Overall, it is yet to be seen if the 1001 New Worshiping Community movement will be a cascade, making a difference in the membership of the PC(USA), but even if it doesn’t succeed in that way, it has already succeeded in others. People, never exposed to the church or who have migrated away from the church are finding their way back to community. Lives are being changed by being in relationship with the body of Christ. Hope is being proclaimed while real needs are being met. Even if the NWC movement doesn’t “save” the denomination, God has used it for good.

[1] Presbyterian Church (U.S.A.), “PC(USA) 2021 statistics continue to show declining membership, but also growth in new worshiping communities,” April 25, 2022, https://www.pcusa.org/news/2022/4/25/pcusa-2021-statistics-continue-show-declining-memb/.

[2] Greg Satell, Cascades How to Create a Movement that Drives Transformational Change, McGraw Hill, New York, 2019, 117.

[3] Presbyterian Mission, “About 1001 New Worshiping Communities,” Accessed April 27, 2023, https://www.presbyterianmission.org/ministries/1001-2/about-1001/#:~:text=About%201001,-1001%20new%20worshiping&text=Primarily%20they%20are%20seeking%20to,over%20the%20next%2010%20years.

[4] Greg Satell, Cascades How to Create a Movement that Drives Transformational Change, McGraw Hill, New York, 2019, 121.

[5] https://www.presbyterianmission.org/ministries/1001-2/, Accessed April 25, 2023.

[6] https://www.presbyterianmission.org/ministries/1001-2/training-cohorts/, Accessed April 25, 2023.

[7] Tom Camancho, Mining for Gold: Developing Kingdom Leaders through Coaching, Intervarsity Press, 2019.

[8] https://www.presbyterianmission.org/ministries/1001-2/training-cohorts/, Accessed April 25, 2023.

About the Author

Kally Elliott

Mom of four. Wanna-be Broadway star. PC(USA) pastor. Wife. Friend. Sometimes a hot mess. Sometimes somewhat together. Is this supposed to be a professional bio?

7 responses to “1001 New Worshiping Communities, a Movement.”

  1. Adam Harris says:

    I didn’t realize that about your denomination, what a creative strategy and over 500 is amazing! Seems like it is working. Do you have set people who go out and mentor those who plan to start one of these communities? Just curious what the coaching process looks like in this. That is probably more than you care to type, but very intrigued, maybe we can talk it through in Oxford!

    • Kally Elliott says:

      Hi Adam, yes we do have set people who coach new worshiping communities leaders. There is an entire arm of our denomination leading the cause and setting up support for leaders and communities. I led a new worshiping community before moving to Bend. The program was still in its infancy while I was leading my group but I did have some supports in place. I’d love to talk more about it with you in Oxford.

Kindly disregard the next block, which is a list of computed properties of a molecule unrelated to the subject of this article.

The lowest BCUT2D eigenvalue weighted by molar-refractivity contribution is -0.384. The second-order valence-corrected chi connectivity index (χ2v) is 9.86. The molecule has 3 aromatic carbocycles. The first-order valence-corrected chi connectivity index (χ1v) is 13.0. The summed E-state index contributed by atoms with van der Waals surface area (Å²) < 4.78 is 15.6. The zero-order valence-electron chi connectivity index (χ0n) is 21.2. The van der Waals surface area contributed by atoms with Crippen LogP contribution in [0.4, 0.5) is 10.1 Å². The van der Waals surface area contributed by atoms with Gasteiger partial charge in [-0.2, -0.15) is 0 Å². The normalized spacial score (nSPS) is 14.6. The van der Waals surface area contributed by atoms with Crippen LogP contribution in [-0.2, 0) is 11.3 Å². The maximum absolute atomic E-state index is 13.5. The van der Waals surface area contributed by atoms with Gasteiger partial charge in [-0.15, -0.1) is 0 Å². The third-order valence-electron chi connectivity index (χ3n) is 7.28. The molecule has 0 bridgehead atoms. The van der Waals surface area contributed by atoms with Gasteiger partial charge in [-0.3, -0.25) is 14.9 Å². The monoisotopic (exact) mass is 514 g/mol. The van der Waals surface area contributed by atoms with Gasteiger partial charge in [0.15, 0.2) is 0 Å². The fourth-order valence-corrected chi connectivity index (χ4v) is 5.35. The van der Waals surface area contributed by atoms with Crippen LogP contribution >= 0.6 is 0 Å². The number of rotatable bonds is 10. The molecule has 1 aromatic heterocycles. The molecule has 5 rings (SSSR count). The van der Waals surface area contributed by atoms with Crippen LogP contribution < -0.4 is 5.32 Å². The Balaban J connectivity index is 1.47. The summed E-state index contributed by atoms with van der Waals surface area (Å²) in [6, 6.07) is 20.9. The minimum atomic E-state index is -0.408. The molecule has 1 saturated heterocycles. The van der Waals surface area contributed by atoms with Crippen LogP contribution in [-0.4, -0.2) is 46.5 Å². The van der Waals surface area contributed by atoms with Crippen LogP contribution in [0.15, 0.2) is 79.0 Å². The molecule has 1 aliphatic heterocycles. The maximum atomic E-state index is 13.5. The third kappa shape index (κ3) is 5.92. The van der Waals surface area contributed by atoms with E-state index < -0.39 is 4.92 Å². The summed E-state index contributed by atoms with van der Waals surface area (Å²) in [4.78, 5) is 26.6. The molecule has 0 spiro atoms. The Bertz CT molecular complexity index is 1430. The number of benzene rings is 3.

2. Scott Dickie says:

    Hey Kally….very interesting. I think your denomination has correctly identified the reality that the current form of church (whether it’s yours or some non-denominational mega-church) needs to adapt to reach the current and future generations. Over the past year I have stated to our Elders, ‘I believe we are in a 20-30 year mega-shift as it relates to now Christian churches organize themselves in North America…and the churches that can creatively shift will be around in 50 years…and many won’t.” Your NWC’s sound a lot like the sort of shifts that churches need to make. I would be curious to get a link to the vision/implementation documents that your denomination has created if there is such a thing? I’d ‘steal like an artist’ for my own denomination!

    • Kally Elliott says:

      Haha, you’d “steal like an artist.” Great syntopical use of the phrase.

      Here’s a link to one of the websites about the movement. It’s not perfect, and it has a long way to go (I was a NWC leader for about 5 years and it was hard) but I think they are on to something and I do hope it will be the “cascade” we need to keep the denomination alive.


      Note: the video on the page is pretty good. I’d fast forward through the vignettes and listen to what interests you.

  3. mm Tim Clark says:

    Kally this is awesome. I love what your tribe is doing to break out of stuck tradition and reach people.

    Your thinking and reflection on leading in your context is always inspiring for me. I’m glad to be spending the next 2 years in a cohort with you. See you in Oxford.

  4. Kally, I love your critical thinking! It’s part of who you are. Have you noticed that when you comment on how something might need to change, you tend to give an answer or helpful ideas toward a solution. Now, that’s good critical thinking. I’m sooo glad you’re in my peer group!

  5. mm Jana Dluehosh says:

    It matters to that one starfish right? Thanks for all you’ve done to encourage me this last year. I can’t wait to hang out in Oxford. May those 500 churches continue to thrive!